Hide caption Appropriations chairs Rep. Carlos Trujillo, R- Miami, and Senator Rob Bradley, R- Fleming Island, smile Thursday after reaching a budget agreement in Tallahassee. [Scott Keeler/The Tampa Bay Times]
By Lloyd Dunkelberger / News Service of Florida
TALLAHASSEE — Florida lawmakers are poised to end their annual session on Sunday by passing an $88.7 billion state budget that increases funding for school safety, mental health, environmental land-buying and college scholarships.
Both the House and Senate discussed the budget bill (HB 5001) on Friday, which was the last scheduled day of the 2018 session. But legislative leaders extended the session through Sunday, after running out of time to complete work on the budget before the 60-day session ended. Sunday’s vote on the final budget, which takes effect July 1, will largely be a formality.
Lawmakers came into the session expecting to deal with the aftermath of Hurricane Irma, an opioid epidemic ravaging the state, the Senate’s higher-education package and a House initiative on public schools.
But those plans changed on Feb. 14, when 14 students and three staff members died in a mass shooting at a Broward County high school.
Senate Appropriations Chairman Rob Bradley, R-Fleming Island, said the tragedy at Marjory Stoneman Douglas High School had “a real impact” on the budget process.
“We responded aggressively,” Bradley said. “If we don’t protect our kids, what are we here for? That’s job one.”
The kindergarten-through-high-school system will be the primary beneficiary of a $400 million school-safety initiative that includes $69 million for mental health programs and a $162 million “safe schools” program to hire more law enforcement officers to provide security at schools.
The package (SB 7026), signed by Gov. Rick Scott on Friday, also includes a $99 million grant program for schools to improve the physical security of campuses.
The $21.1 billion public school budget provides an average $101.50 increase in per-student funding across the state, a 1.39 percent increase over the current amount. But a handful of large school districts, including Miami-Dade, Broward, Duval and Pinellas counties, will see less than a 1 percent increase in per-student funding.
House PreK-12 Appropriations Subcommittee Chairman Manny Diaz, R-Hialeah, said the school budget avoids a potential $376 million increase in local property taxes. It does that by rolling back the tax rate to account for increased values on homes and businesses. The budget, however, includes $107 million in local property taxes reflecting new construction.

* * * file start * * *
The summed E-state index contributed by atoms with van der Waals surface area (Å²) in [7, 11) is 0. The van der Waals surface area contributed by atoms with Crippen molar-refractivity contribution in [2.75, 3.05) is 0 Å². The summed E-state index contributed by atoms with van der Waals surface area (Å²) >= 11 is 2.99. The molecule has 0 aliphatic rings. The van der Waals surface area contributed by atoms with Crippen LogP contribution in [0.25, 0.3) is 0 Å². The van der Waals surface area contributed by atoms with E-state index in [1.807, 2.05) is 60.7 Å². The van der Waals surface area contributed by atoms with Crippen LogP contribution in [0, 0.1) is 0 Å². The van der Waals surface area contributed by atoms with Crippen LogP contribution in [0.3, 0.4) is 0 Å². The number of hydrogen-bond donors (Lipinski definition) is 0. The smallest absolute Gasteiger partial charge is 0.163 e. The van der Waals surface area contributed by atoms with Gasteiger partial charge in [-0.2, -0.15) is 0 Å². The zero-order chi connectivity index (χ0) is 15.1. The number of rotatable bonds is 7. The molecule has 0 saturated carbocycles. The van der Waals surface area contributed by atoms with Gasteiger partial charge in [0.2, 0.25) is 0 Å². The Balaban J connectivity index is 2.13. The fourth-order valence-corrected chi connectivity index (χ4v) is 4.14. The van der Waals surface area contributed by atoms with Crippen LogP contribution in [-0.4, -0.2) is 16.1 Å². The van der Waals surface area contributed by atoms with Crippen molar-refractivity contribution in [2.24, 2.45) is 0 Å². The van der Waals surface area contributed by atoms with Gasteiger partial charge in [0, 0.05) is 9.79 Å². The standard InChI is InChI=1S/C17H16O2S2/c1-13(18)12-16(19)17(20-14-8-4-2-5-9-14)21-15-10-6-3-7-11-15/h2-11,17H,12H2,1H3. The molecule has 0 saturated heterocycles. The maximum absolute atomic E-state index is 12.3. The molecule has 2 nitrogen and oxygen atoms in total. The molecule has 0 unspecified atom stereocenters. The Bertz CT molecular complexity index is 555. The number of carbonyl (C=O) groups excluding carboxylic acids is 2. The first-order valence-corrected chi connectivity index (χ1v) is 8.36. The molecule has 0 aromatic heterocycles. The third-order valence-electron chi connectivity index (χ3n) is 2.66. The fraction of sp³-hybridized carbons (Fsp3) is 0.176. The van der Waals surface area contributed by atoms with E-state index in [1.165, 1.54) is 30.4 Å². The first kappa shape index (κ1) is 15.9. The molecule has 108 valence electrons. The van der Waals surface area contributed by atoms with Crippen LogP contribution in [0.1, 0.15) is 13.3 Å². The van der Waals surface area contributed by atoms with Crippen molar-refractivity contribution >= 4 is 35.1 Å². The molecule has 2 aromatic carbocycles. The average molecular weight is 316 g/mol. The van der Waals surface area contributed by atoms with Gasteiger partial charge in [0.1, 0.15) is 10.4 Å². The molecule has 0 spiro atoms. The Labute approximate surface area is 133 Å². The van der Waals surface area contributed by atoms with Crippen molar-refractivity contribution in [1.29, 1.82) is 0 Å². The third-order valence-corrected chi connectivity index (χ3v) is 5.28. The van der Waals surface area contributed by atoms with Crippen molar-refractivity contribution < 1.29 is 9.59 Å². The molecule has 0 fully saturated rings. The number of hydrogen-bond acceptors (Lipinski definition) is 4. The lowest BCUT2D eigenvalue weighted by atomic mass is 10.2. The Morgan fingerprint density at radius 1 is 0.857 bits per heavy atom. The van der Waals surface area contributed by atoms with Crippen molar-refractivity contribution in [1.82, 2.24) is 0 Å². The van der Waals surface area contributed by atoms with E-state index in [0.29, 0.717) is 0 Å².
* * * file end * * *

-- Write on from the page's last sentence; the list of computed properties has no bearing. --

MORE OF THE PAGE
Several House Democrats said Florida needs to do more for its public schools. And they questioned $150 million in maintenance and renovation funding for charter schools, compared to $50 million for traditional public schools.
“We’re always at the bottom,” Rep. Lori Berman, D-Lantana, said about Florida’s ranking among states in per-student funding.
Republicans defended the increase in charter school funding as part of an agreement included in a separate education bill (HB 7055) that will let school districts keep their local property taxes for maintenance and construction rather than share it with charter schools.
House Democrats also criticized a reduction in a $300 million affordable housing fund. House Tourism and Transportation Appropriations Subcommittee Chairman Clay Ingram, R-Pensacola, said $185 million was shifted out of the fund for other spending priorities, leaving $109 million for affordable housing.
There were fewer questions about more than $100 million spent on the Florida Forever program, which allows the state to purchase environmentally critical land.
Bradley, who was a major proponent of the initiative, said it represents the largest financial commitment to the program since the state budget was undermined by the last recession.
“I think the Florida Forever funding puts us back on the right track,” said Rep. Ben Diamond, D-St. Petersburg.
In health care, Sen. Anitere Flores, R-Miami, cited a $130 million increase in Medicaid funding for nursing home rates in the new budget. She said it also includes a $30 increase in the monthly allowance given to nursing home residents, providing them $135 for personal care items, like hair styling.
The budget includes 69 new investigators for the Department of Children and Families for child protective teams, which Flores said was a priority for the governor.
It also includes funding for staffing to reopen a veterans’ nursing home in Orlando and for a new veterans’ home in St. Lucie County.
Bradley also cited the permanent expansion of the Bright Futures scholarship program that will provide more financial aid to more than 90,000 students attending state universities and colleges. A $121 million increase in the program is included in a higher-education bill (SB 4) that is awaiting action by Scott.
Bradley urged bipartisan support for the spending plan.
“I ask that you not only vote yes but do so proudly because I think that this is a budget that has everyone in the chamber’s fingerprints on it,” he said.
House Minority Leader Janet Cruz said her caucus was not taking a position on the budget, with most Democrats saying Friday they remained undecided.
“I’m really vacillating. I’m not sure how I’m going to vote on this budget,” Cruz, D-Tampa, said.
Cruz said she is happy about many of the initiatives but would like to see higher funding for health care, mental health and affordable housing.
“Sometimes I worry about whether those who are financially disadvantaged count enough in this state,” she said.
Christine Sexton contributed to this report.